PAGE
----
keywords = "Cochlear implant, Hard failure, Revision surgery, Soft failure",
author = "Brown, {Kevin D.} and Connell, {Sarah S.} and Balkany, {Thomas J.} and Adrien Eshraghi and Telischi, {Fred F} and Angeli, {Simon I}",
year = "2009",
month = "1",
day = "1",
doi = "10.1002/lary.20012",
language = "English",
volume = "119",
pages = "152--157",
journal = "Laryngoscope",
issn = "0023-852X",
publisher = "Wiley-Blackwell",
number = "1",

}

TY - JOUR

T1 - Incidence and indications for revision cochlear implant surgery in adults and children

AU - Brown, Kevin D.

AU - Connell, Sarah S.

AU - Balkany, Thomas J.

AU - Eshraghi, Adrien

AU - Telischi, Fred F

AU - Angeli, Simon I

PY - 2009/1/1

Y1 - 2009/1/1

N2 - Objectives/Hypothesis: To identify the incidence of and common causes for cochlear implant revision. Study Design: Retrospective case series. Methods: Operative records were reviewed for all cases of revision cochlear implantation from 1992 to 2006. The causes for reimplantation were classified as hard device failure, soft device failure, exposure/infection, receiver/stimulator migration, and electrode migration. Manufacturers' failure analysis of explanted devices was likewise determined. Results: Eight hundred and six cochlear implants were performed during the study period including 44 (5.5%) revision procedures. The revision rate was 7.3% for children and 3.8% for adults and reached statistical significant difference. The most common reasons for revision were device failure (78%; 55% hard failure, 23% soft failure) followed by electrode migration (9%) and receiver/stimulator migration (7%). Manufacturers' analysis of failed devices revealed loss of hermetic seal and cracked cases to be the most common causes of failure. Bench analysis of 5/10 explanted devices that were soft failures demonstrated identifiable device defects. Conclusions: Revision cochlear implant surgery is an infrequent occurrence. Its incidence appears to be higher in children than in adults, although in this series does not appear to be due to increased wound complications, infections, or trauma. Explanted implants that have soft failure as the etiology may have demonstrable defects on bench testing.

AB - Objectives/Hypothesis: To identify the incidence of and common causes for cochlear implant revision. Study Design: Retrospective case series. Methods: Operative records were reviewed for all cases of revision cochlear implantation from 1992 to 2006. The causes for reimplantation were classified as hard device failure, soft device failure, exposure/infection, receiver/stimulator migration, and electrode migration. Manufacturers' failure analysis of explanted devices was likewise determined. Results: Eight hundred and six cochlear implants were performed during the study period including 44 (5.5%) revision procedures. The revision rate was 7.3% for children and 3.8% for adults and reached statistical significant difference. The most common reasons for revision were device failure (78%; 55% hard failure, 23% soft failure) followed by electrode migration (9%) and receiver/stimulator migration (7%). Manufacturers' analysis of failed devices revealed loss of hermetic seal and cracked cases to be the most common causes of failure. Bench analysis of 5/10 explanted devices that were soft failures demonstrated identifiable device defects. Conclusions: Revision cochlear implant surgery is an infrequent occurrence. Its incidence appears to be higher in children than in adults, although in this series does not appear to be due to increased wound complications, infections, or trauma. Explanted implants that have soft failure as the etiology may have demonstrable defects on bench testing.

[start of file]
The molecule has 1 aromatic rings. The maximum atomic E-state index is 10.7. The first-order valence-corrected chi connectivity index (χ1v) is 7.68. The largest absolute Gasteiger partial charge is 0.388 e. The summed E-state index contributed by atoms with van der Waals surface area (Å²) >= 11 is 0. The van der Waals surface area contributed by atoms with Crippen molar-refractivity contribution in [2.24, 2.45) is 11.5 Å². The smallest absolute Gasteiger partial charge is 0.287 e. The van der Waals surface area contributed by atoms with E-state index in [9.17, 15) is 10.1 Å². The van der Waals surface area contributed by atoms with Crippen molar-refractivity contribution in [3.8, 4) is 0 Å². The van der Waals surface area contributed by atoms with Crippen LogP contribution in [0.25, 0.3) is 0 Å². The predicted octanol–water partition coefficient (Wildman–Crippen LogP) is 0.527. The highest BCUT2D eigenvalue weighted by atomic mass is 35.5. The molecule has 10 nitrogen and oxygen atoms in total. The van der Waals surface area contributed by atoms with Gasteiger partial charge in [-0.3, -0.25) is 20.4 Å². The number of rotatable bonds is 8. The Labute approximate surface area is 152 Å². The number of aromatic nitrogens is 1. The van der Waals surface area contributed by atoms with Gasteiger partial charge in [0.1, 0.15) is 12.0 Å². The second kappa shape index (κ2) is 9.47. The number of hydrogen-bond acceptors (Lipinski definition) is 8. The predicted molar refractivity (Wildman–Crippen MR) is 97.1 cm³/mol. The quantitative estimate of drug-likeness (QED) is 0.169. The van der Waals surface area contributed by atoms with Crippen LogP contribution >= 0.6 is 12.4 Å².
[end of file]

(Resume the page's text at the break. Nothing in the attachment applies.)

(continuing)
KW - Cochlear implant

KW - Hard failure

KW - Revision surgery

KW - Soft failure

UR - http://www.scopus.com/inward/record.url?scp=63249122989&partnerID=8YFLogxK

UR - http://www.scopus.com/inward/citedby.url?scp=63249122989&partnerID=8YFLogxK

U2 - 10.1002/lary.20012

DO - 10.1002/lary.20012

M3 - Article

VL - 119

SP - 152

EP - 157

JO - Laryngoscope

JF - Laryngoscope

SN - 0023-852X

IS - 1

ER -